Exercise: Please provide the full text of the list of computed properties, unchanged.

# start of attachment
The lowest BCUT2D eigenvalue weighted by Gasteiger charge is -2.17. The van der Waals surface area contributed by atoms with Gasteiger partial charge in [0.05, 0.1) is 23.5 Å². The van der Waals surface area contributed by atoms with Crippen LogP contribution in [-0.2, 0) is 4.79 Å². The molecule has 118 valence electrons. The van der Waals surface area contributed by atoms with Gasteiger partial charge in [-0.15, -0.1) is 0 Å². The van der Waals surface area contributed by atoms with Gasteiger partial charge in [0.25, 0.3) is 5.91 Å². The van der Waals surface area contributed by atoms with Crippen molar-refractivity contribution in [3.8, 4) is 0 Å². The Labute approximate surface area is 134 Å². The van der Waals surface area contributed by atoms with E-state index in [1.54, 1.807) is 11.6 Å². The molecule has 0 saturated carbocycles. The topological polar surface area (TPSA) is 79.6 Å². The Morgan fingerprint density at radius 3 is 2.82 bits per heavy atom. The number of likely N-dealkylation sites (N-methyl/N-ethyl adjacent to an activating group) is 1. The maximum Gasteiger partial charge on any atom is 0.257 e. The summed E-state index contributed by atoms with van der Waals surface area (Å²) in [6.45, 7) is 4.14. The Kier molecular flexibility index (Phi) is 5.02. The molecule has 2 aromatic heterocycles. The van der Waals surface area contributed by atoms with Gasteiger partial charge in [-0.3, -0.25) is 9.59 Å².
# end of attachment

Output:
The lowest BCUT2D eigenvalue weighted by Gasteiger charge is -2.17. The van der Waals surface area contributed by atoms with Gasteiger partial charge in [0.05, 0.1) is 23.5 Å². The van der Waals surface area contributed by atoms with Crippen LogP contribution in [-0.2, 0) is 4.79 Å². The molecule has 118 valence electrons. The van der Waals surface area contributed by atoms with Gasteiger partial charge in [-0.15, -0.1) is 0 Å². The van der Waals surface area contributed by atoms with Gasteiger partial charge in [0.25, 0.3) is 5.91 Å². The van der Waals surface area contributed by atoms with Crippen molar-refractivity contribution in [3.8, 4) is 0 Å². The Labute approximate surface area is 134 Å². The van der Waals surface area contributed by atoms with E-state index in [1.54, 1.807) is 11.6 Å². The molecule has 0 saturated carbocycles. The topological polar surface area (TPSA) is 79.6 Å². The Morgan fingerprint density at radius 3 is 2.82 bits per heavy atom. The number of likely N-dealkylation sites (N-methyl/N-ethyl adjacent to an activating group) is 1. The maximum Gasteiger partial charge on any atom is 0.257 e. The summed E-state index contributed by atoms with van der Waals surface area (Å²) in [6.45, 7) is 4.14. The Kier molecular flexibility index (Phi) is 5.02. The molecule has 2 aromatic heterocycles. The van der Waals surface area contributed by atoms with Gasteiger partial charge in [-0.3, -0.25) is 9.59 Å².